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Sorry, But Quiet People Aren’t Like What You Think (Quite the Opposite Actually)

Sorry, But Quiet People Aren’t Like What You Think (Quite the Opposite Actually)

Growing up, I was known as the “quiet, nerdy kid”. I didn’t talk much during meals, at school, or social gatherings.

Often, people thought I was anti-social or lacking presentation skills. Some of my friends even had the first impression that I hated them when we first met. Just because I didn’t talk (and with my RBF), they assumed I didn’t want to befriend them.

Or there were times in conversations, I didn’t engage in them and people thought I was silently judging all of them, but in fact, I was thinking and absorbing what everyone had to say.

I’m sure if you are a quiet person, you are under constantly assumed to be shy, impolite, timid, or even arrogant. I feel you. But in reality, most quiet people don’t fit into the assumptions, and the reason for these misconceptions and misunderstandings is because we communicate in a different way.

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There’s no right or wrong when it comes to communication, and I think it’s time to let everyone know how we act and think as quiet people.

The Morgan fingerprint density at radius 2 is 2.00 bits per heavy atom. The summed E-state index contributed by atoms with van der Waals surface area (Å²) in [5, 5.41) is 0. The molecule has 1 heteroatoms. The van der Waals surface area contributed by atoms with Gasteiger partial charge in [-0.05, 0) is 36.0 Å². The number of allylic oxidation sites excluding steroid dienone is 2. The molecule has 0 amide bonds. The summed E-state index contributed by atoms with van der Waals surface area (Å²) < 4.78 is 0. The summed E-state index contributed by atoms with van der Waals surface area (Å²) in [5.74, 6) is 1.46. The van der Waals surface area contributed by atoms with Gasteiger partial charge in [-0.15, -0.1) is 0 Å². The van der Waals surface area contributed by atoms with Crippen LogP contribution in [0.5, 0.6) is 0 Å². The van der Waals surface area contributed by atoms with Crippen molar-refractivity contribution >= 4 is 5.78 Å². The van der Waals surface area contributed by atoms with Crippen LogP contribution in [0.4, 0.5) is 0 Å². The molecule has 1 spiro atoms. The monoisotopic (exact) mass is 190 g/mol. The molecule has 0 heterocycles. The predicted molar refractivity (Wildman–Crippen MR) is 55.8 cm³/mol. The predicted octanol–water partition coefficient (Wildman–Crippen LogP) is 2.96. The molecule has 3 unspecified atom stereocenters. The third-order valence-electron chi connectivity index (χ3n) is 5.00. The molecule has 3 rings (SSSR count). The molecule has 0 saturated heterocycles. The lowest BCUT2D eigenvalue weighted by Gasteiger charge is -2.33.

We are quiet in person, talkative in mind.

When we don’t say anything, it doesn’t mean our minds are blank.

Stephen Hawking once said, “Quiet people have the loudest minds.” It’s true, we store a lot of deep thoughts in our minds, but we keep our sarcastic comments and jokes in our brains as well.

We are usually thinkers, and often over-thinkers. We create conversations in our heads to help us think, plan, evaluate, and execute our ideas before saying it out loud or diving into actions.

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We gain information through different means.

While some people learn about others through interactions and exchanging information in conversations, we like to observe others and everything happening around.

My dad once taught me the art of observation. He thinks you could tell a lot about a person only through observing their appearances and mannerisms.

Say you meet someone new. What that person is wearing, their body language, and eye contact can give you a rough idea of who that person is.

Of course, sometimes simply by observation is not enough, quiet people do start conversations when we are interested to know more about a certain person.

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We are not necessarily shy.

The general norm is the more you speak, the more confident you sound. And sometimes, people categorize all quiet people as lacking confidence or scared to present themselves. But for some quiet people, we are not afraid of the spotlight, and we are sociable too. Speaking to us is a preference rather than a must-do action in social situations. We don’t mind to share our ideas, thoughts, and experiences.